4 Types Of Sand Dunes
Most people think of sand dunes when they hear the word dune. However, a dune is any landmass created by deposited material that forms a low mound or ridge of sediment. Dunes can be formed by sediments of different sizes or even snow. They are formed when wind blows sediments, mostly from the same direction, until it encounters an obstruction of some sort. The wind slows and drops the heavier particles, which then build up and add to the size of the original obstruction. This becomes a cycle, with the blockage getting larger and more sand gathering.
The formation of a sand dune is progressive. The wind causes a layering effect. This is called a slip face movement. As the wind builds a mound, it tends to keep blowing some sand over the top in a leading edge. This leading edge eventually gets too heavy, creates an unstable slope, and slides down the other side in a layer. The wind continues to blow and builds another leading edge that eventually slips into a new layer. See Fig. 10-3 for the slope layering process and growth of sand dunes.
There are five main types of sand dunes. These are the barchan, transverse, blowout, linear, and composite dunes. Although it is sometimes easier to see different dune types from the air, some deserts have only one predominant type.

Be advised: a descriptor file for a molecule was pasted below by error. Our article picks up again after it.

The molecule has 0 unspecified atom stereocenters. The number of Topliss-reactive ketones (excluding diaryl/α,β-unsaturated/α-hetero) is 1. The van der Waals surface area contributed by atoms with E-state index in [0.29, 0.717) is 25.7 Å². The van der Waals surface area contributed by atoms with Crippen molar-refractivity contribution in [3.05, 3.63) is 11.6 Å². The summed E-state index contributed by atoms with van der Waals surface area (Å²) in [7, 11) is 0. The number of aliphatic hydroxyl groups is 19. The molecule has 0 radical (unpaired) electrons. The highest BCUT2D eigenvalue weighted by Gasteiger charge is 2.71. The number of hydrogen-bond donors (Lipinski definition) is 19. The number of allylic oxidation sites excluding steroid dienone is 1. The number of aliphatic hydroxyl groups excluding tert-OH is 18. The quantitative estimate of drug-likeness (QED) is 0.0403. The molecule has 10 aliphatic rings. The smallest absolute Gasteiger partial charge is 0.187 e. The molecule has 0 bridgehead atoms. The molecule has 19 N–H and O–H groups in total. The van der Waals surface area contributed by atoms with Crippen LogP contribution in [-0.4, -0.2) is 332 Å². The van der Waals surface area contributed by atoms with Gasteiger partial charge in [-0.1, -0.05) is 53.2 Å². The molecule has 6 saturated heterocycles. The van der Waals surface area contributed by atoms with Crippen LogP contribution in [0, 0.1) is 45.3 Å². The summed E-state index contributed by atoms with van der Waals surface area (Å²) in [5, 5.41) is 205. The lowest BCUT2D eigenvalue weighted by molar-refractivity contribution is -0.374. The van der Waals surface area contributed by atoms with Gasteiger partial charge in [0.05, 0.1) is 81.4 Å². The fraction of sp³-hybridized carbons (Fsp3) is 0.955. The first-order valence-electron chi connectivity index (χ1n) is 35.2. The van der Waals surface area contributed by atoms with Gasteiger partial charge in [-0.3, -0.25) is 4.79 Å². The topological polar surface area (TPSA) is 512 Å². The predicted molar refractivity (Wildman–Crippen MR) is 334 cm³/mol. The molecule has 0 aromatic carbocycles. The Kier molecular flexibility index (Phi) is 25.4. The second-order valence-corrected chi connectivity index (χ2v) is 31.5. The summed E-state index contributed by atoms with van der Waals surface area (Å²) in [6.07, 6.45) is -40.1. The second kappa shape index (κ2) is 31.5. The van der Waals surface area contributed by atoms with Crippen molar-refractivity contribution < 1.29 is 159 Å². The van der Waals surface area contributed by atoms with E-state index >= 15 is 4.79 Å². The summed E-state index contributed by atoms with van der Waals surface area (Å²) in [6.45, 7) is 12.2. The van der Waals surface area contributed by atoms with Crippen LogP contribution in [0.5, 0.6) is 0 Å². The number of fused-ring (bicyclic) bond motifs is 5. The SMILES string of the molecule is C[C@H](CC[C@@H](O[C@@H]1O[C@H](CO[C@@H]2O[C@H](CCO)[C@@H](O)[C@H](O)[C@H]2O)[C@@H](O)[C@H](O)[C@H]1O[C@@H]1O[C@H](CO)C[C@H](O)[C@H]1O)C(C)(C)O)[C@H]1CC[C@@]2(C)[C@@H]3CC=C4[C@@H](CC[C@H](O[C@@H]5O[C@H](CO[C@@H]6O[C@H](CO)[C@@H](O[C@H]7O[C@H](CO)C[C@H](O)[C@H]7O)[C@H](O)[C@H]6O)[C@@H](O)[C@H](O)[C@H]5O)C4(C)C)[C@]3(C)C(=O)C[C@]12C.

The barchan dune is a horseshoe-shaped dune with the front curve facing into the wind. Barchan dunes are often found in groups, but occasionally alone. They often move over a flat surface of pebbles or bedrock. The slip face of a barchan is away from the wind.
Transverse dunes form long lines of ridged dunes that are perpendicular to the wind direction. They have steep slip faces at the back sides of the ridges. These wavy dunes form in areas with plenty of sand and not much plant life. The sand dunes found behind beaches are often transverse dunes formed by strong ocean winds. The farther inland you travel, the more plant life you encounter.
Blowout dunes are basically opposite in shape from barchan dunes. In a blowout dune, the horseshoe-shaped curve faces away from the wind. The slip face is away from the wind. Blowout dunes have vegetation that stabilized the sand at one point, but has since become covered by sand to form a mound, creating the dune.
Linear dunes are mostly parallel to the wind and form long, straight ridges. These dunes can be over 100 meters tall and go on for many kilometers. Geologists think linear dunes are caused by winds that blow from one direction in one part of the year (northwest), and then shift and blow from a different direction (southwest) during another part of the year. The overall dune movement is easterly with a long, thin shape. The sand bedding is criss-crossed and the slopes are unequal. the different types of sand dunes most commonly seen by geologists.
There are four main types of sand dune formations
LA last dune type is really a combination of two or more types. Composite dunes form extremely large, tall, hilly forms known as draas. They are a mix of mostly transverse and linear dunes that get to be over 400 meters high. These giant dunes move much more slowly—sometimes only z-2 meter per year—than their smaller cousins. They form wide dune fields called ergs. Some ergs can cover as much 500,000 km2. That is one big sandbox!
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